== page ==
The Swedish engineer and warship designer signs his name on this
letter from 1874
Manuscript letter signed: "J. Ericsson" with 26-word
holograph postscript, 1¾p, 8x11. New York, 1874 June 12. To Chief
Engineer E. Lawton, U.S.N., San Francisco. In full: "Accept my
cordial thanks for your friendly letter of 31st May. A moments (sic)
reflection will convince you that it would not be proper to take any notice of
Mr. White's blunder. Nor can you fail to see that, if he had mentioned my name,
he would now be the laughing stock of the world - Specially of the European
world. It is known in proper quarters that I have successfully constructed over
one thousand different engines and machines, all requiring thorough
practical knowledge. The severe nature of my practical training is also
recorded in history - It is known, among other facts, that my mentor, Count
Platen, passed me through the ordeal of handling the pickaxe, shovel, sledge
hammer, plane and trowel in order to fit me for civil engineering. Accept my
best wishes for a continuance of your health and prosperity." He adds, in
his own hand: "P.S. Pray tell me, at your leisure, if the U.S. Iron Clads
now under your charge, are in a fit condition to fight, at a week's notice."
Swedish-born engineer JOHN ERICSSON (1803-1889) was called in to design an
iron-clad warship for the Union after Northern leaders heard that the South was
attempting to raise the Merrimac from the Norfolk harbor and convert the
ship into an armor-clad vessel. Ericsson had designed the U.S.S.
Princeton, the first warship driven by a screw propeller. It carried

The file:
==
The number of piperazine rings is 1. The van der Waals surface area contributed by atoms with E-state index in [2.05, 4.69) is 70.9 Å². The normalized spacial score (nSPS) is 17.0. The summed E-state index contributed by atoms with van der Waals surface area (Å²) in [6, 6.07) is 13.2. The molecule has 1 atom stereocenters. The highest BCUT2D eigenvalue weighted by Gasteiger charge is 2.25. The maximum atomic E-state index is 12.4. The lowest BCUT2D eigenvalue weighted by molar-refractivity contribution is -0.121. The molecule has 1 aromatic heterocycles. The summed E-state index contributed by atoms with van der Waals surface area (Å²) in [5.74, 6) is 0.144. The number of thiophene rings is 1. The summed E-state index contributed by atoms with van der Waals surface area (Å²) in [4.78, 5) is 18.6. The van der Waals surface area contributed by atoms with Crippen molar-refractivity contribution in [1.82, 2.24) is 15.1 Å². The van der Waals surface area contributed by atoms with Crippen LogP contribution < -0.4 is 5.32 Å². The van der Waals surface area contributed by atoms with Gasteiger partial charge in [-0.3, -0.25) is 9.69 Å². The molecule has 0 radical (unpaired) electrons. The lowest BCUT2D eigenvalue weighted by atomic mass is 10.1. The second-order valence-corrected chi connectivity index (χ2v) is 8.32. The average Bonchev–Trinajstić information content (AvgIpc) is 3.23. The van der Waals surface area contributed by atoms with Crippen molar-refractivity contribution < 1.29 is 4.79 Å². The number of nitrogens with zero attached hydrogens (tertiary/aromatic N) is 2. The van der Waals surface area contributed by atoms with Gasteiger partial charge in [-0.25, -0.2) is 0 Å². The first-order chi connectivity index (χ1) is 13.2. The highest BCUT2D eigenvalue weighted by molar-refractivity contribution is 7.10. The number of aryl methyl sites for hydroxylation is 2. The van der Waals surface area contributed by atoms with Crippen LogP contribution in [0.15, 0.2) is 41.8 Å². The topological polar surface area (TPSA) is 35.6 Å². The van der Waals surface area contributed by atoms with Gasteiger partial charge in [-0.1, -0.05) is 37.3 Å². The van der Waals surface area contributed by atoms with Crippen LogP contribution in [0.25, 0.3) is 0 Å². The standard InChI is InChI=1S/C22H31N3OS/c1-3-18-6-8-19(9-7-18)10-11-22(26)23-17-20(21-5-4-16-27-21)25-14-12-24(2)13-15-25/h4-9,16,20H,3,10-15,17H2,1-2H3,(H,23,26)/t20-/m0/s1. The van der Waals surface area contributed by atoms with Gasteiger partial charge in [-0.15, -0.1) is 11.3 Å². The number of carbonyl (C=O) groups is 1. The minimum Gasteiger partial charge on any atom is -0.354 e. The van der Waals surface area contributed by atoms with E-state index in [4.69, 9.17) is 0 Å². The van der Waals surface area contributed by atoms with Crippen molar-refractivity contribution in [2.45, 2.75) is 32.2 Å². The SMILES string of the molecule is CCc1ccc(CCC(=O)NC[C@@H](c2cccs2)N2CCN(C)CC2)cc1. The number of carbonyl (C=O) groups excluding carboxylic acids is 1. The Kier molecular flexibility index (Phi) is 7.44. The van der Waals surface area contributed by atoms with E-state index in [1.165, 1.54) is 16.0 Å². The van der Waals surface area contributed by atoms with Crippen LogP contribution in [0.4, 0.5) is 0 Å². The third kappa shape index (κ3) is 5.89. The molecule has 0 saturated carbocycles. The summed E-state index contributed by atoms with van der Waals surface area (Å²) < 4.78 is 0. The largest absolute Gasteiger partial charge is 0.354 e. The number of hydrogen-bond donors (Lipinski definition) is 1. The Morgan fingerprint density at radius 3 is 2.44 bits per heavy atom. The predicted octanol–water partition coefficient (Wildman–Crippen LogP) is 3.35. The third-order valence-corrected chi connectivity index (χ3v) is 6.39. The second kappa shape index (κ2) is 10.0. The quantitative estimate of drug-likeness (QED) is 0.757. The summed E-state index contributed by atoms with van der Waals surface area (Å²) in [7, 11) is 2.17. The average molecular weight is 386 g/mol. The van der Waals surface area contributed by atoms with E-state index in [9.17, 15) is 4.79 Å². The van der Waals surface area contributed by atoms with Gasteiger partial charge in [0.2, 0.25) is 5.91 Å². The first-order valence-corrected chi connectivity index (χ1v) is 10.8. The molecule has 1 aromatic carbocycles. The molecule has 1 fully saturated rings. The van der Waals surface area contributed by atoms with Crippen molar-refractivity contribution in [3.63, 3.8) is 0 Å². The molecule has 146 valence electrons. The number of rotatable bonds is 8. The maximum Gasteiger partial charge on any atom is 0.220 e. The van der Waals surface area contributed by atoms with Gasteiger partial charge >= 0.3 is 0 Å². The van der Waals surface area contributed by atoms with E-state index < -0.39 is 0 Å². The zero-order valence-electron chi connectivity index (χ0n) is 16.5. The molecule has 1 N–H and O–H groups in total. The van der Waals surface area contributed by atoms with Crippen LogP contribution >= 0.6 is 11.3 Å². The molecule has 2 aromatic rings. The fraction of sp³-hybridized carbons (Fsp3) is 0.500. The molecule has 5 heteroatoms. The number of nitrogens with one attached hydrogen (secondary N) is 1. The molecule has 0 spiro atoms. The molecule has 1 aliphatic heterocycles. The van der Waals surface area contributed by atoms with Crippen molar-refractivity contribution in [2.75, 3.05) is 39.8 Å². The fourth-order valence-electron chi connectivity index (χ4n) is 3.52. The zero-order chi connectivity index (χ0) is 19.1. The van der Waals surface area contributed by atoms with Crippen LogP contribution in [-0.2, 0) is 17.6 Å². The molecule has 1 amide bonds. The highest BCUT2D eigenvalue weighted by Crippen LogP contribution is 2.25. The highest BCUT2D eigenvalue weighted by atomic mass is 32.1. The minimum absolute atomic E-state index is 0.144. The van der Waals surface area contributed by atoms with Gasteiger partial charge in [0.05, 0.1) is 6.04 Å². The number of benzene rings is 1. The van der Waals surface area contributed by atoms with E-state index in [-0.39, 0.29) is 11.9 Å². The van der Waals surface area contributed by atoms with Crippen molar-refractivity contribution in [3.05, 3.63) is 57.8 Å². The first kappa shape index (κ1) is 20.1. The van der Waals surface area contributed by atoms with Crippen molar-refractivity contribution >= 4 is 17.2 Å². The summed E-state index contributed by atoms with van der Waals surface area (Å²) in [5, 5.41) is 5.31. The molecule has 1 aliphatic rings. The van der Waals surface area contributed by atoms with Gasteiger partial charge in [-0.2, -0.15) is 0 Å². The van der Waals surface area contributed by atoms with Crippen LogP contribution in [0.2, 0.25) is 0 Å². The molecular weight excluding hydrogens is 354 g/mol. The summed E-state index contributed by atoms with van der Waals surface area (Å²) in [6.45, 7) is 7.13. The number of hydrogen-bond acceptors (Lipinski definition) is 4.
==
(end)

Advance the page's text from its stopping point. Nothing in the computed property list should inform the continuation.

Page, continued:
a 12-inch gun -- the largest forged for the U.S. Navy at the time. Ericsson did
not design that gun, but on February 28, 1844 President Tyler and a party of 200
were cruising aboard the ship. The gun, fired in a demonstration, exploded,
killing amongst others Secretary of State Upshur and Secretary of the Navy
Gilmer. Ericsson had worked on designs for iron-clad vessels as early as 1854
and built the Monitor with several distinct features. The
Monitor, which was built of iron rather than wood, featured a circular
revolving turret, relied solely on steam power and utilized a screw propeller
for power rather than a paddle-wheel. The battle between the Monitor
and the Merrimac took place on March 9, 1862 at Hampton Roads, Virginia.
The Monitor's victory ushered in a new era in naval warship design and
construction. 3¼-inch vertical tape repair on second page affects 1 word on
postscript and 7 words on first page (all paper intact), light show through. The
signature and postscript are lightly penned. Creased. Folds, vertical fold just
touches the "E" in Ericsson. Slight separations at blank edges at horizontal
folds. Blank integral leaf is soiled.
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